Edward Kelsey Moore's The Supremes at Earl's All-You-Can-Eat was one of those books I found in the new releases section of Half Price Books and decided to take a chance on. There is always a risk in picking a book that way, but it has been proven fairly fruitful for me in the past, and thankfully, this time wasn't any different.
The Situation: Odette, Clarice, and Barbara Jean were nicknamed "The Supremes" one night in the summer before their senior year of high school when they showed up together at Big Earl's All-You-Can-Eat. Round and resolved Odette is always a little more willing to speak her mind than she should be - a trait that her best friend Clarice will not grow to appreciate until later in life. The beautiful but tragic Barbara Jean is doing everything she can not to end up like her mother, who died when she was a young girl due to her alcoholism. And uppity Clarice just wants to live her life and marry the local football star, but can only go out on a date with him if she takes Odette with her. The three of them agree on the All-You-Can-Eat as their regular hang out place, and Big Earl even gives them a regular table. Over the next 40 years it would be the place they would meet up at after church on Sunday for good food and the latest gossip.
The Problem: The next 40 years would come with plenty of trials and hardships for all three of the Supremes. While Odette has been blessed with a wonderful husband who loves her and three children who have grown up and moved off into lives of their own, she is about to enter into the hardest battle of her life when she is diagnosed with cancer. Also, it appears she has inherited more from her mother than her solid frame, and not all inheritances are welcome. Clarice, once praised across the city of Plainview, and beyond, for her piano playing has long given up her musical dreams only to tolerate being married to a washed-up football star who is also a serial cheater, and everyone knows it. And it seems Barbara Jean is destined to be the local expert on grief as she must now deal with the passing of her husband, even though she still has not gotten over losing her young son over two decades ago. As much as the Supremes have already been through, it's clear that there is still much more to come. And even with the new challenges presenting themselves, it doesn't seem like the issues of the past are done creating their own havoc either.
Genre, Themes, History: This is a fiction novel that centers around the lives of three black women in that small city of Plainview. While most of the action takes place in 2005, there are many stories and flashbacks that go back as far as the 1960s, when the Supremes first got together. While the story deals with issues such as love, loss, grief, and pain, Moore also throws in the issue of generational sin, and how the desire to not end up like your parents can sometimes lead to exactly that, and the Supremes never see it coming. But even though they often feel like their lives are out of control and that they have no one to watch out for them, throughout all of their years together they not only have each other, but Big Earl always managed to keep an out of for them and anyone else who ever came through the doors of his All-You-Can-Eat.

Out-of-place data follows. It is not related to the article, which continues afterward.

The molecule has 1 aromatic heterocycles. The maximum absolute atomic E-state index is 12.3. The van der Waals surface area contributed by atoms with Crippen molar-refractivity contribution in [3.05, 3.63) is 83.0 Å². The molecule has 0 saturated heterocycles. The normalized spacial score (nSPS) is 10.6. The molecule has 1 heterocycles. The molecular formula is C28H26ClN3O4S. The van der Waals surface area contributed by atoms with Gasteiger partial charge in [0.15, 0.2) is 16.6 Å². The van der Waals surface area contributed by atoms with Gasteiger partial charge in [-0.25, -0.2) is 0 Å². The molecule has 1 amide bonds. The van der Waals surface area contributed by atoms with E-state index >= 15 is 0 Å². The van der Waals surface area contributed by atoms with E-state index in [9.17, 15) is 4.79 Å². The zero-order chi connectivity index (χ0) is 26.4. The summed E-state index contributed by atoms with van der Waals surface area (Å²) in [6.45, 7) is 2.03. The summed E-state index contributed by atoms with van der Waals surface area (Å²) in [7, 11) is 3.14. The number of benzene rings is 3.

Also, the narrative voice of the story shifts between Odette and an omniscient narrator. It is Odette who starts the story off, maybe because she has the ability to see things that no one else can, but most of the chapters actually belong to a third person. It was a little confusing in the beginning but after the first 50 pages or so I was able to get the hang of it.
My Verdict: Anyone who has grown up having strong female figures in their life will appreciate this book. It reminds me of sitting at the grown-up table during holidays or family dinners and being able to hear the stories told about growing up during the 60s and 70s, as well as the gossip about what those childhood friends are doing now. Moore portrays three black woman who are strong, but also incredibly vulnerable and susceptible to being hurt. The book is both funny and sad as Moore portrays a truth and honesty about these women that still shows them to be the heroes that they are.
Favorite Moment: When Odette takes on a man twice, maybe three times, her size in an attempt to save a friend, and wins.
Favorite Character: I will definitely pick Odette as she is completely unashamed to be who she is. She is the definition of fat and happy, and makes very little effort to change that. She also knows she can be a pain in the butt to be around, but she uses her abrasiveness not only to serve her own purpose of keeping nonsense away from her, but also to helps her friends and keep them out of trouble, whether they want that help or not. She's the friend you want around at those moments when you aren't strong enough to protect yourself.
Recommended Reading: As a follow-up to this book, I will recommend Baratunde Thurston's nonfiction humor book How to Be Black. Also told with brutal honesty and fantastic wit, Thurston provides a look into being black in America, using his own experience as a young black man who grew up Washington, DC during the 1980s. I think the two books read together would provide an interesting insight into the lives of black Americans.